January 31. - 2024

Acidification Could Be a Risk for Oyster Aquaculture in Eastern Canada

There is a lack of knowledge on the pH and salinity levels in the coastal waters of Eastern Canada and the connection between the two variables there. This knowledge is essential when estimating the threats of the marine life, as for instance the important oyster farming in New Brunswick. Ocean acidification causes corrosive conditions for the larvae shells, reduces the feeding rate of the larvae, increases the respiration rate, and more.

Salinity, temperature and pH measured hourly
In a study carried out by University of Moncton, environmental parameters were measured in three bays of Northeastern New Brunswick. The Caraquet Bay, St. Simon Bay, and Tracadie Bay are of interest for the aquaculture of the Eastern oyster (Crassostrea virginica), which is the principal bivalve species grown in this area. Salinity, pH and temperature were hourly measured by several instruments, among others Star-Oddi DST CTD data loggers which measured salinity, temperature and depth. The instruments were retrieved every 1 to 2 weeks during the study period which was between 2-8 months at the three studied sites. In addition, Chlorophyll-a concentration was measured as an indicator for phytoplankton biomass, and two samples of water were collected once a week for total alkalinity analysis.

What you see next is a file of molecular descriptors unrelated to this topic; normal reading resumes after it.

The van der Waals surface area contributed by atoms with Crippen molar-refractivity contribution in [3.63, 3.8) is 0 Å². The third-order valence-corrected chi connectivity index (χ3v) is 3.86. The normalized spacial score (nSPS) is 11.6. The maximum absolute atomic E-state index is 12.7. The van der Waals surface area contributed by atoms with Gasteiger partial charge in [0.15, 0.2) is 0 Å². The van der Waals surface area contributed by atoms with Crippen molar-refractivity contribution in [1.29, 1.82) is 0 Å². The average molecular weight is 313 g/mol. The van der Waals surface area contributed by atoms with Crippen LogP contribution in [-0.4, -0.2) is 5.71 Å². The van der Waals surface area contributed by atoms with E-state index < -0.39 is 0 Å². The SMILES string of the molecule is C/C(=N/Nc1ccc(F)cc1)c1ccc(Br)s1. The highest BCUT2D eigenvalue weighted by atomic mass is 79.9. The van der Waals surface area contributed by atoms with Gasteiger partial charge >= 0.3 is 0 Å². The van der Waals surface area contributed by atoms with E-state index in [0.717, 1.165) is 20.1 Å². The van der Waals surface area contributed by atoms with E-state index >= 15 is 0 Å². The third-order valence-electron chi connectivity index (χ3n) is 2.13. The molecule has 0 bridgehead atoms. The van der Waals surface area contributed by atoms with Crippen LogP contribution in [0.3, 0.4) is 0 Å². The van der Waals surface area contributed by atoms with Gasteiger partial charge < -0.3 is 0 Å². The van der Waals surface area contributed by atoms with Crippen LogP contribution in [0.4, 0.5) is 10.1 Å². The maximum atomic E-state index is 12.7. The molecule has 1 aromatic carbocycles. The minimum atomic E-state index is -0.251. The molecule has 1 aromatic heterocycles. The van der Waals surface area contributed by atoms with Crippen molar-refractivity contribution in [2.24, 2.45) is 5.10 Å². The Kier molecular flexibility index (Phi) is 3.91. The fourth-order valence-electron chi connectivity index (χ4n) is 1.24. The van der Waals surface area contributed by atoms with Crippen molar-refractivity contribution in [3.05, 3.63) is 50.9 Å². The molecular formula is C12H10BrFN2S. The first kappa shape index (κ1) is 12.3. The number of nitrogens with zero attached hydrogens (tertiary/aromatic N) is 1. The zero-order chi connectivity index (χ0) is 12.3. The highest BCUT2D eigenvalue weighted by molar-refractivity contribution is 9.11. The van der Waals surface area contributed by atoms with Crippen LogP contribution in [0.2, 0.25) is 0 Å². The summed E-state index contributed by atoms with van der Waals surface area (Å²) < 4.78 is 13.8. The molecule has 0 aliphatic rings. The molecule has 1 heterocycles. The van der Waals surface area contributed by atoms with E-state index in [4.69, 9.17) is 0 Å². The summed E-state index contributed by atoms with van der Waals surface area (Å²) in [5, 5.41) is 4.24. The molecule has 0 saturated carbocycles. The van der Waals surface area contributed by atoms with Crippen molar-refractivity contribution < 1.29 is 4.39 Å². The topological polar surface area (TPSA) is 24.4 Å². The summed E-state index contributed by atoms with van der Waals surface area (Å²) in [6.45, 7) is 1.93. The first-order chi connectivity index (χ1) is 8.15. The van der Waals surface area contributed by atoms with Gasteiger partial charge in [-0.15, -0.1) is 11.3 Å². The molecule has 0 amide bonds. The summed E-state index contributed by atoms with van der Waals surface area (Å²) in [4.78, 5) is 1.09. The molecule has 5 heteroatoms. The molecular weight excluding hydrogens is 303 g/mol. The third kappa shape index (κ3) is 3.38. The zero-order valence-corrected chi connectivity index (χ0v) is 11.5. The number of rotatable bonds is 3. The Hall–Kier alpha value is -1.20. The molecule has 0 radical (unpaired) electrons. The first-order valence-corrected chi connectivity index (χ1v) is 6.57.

This figure shows the geographical location of the bays
This figure shows the geographical location of the bays

No present threat to the Eastern oyster farming
The results showed that pH is highly variable in the studied area, not least depending on season with lowest levels in winter when snow and ice covered the bays. Periods of low salinity such as those noted in the spring at St. Simon Bay and during the summer at Tracadie and Caraquet might occasionally impair the impact of acidification on juvenile oysters’ mortality. However, based on the results from this study, the situation for the Eastern oyster is currently not critical. Nonetheless, further acidification might harm the species as the larvae is produced during winter in commercial hatcheries. 

From fig 2. Shows the fluctuations in temperature and salinity
From fig 2. Shows the fluctuations in temperature and salinity

Further results can be found in the paper published in Anthropocene Coasts and can be accessed here

Photo: Ben Stern, Unsplash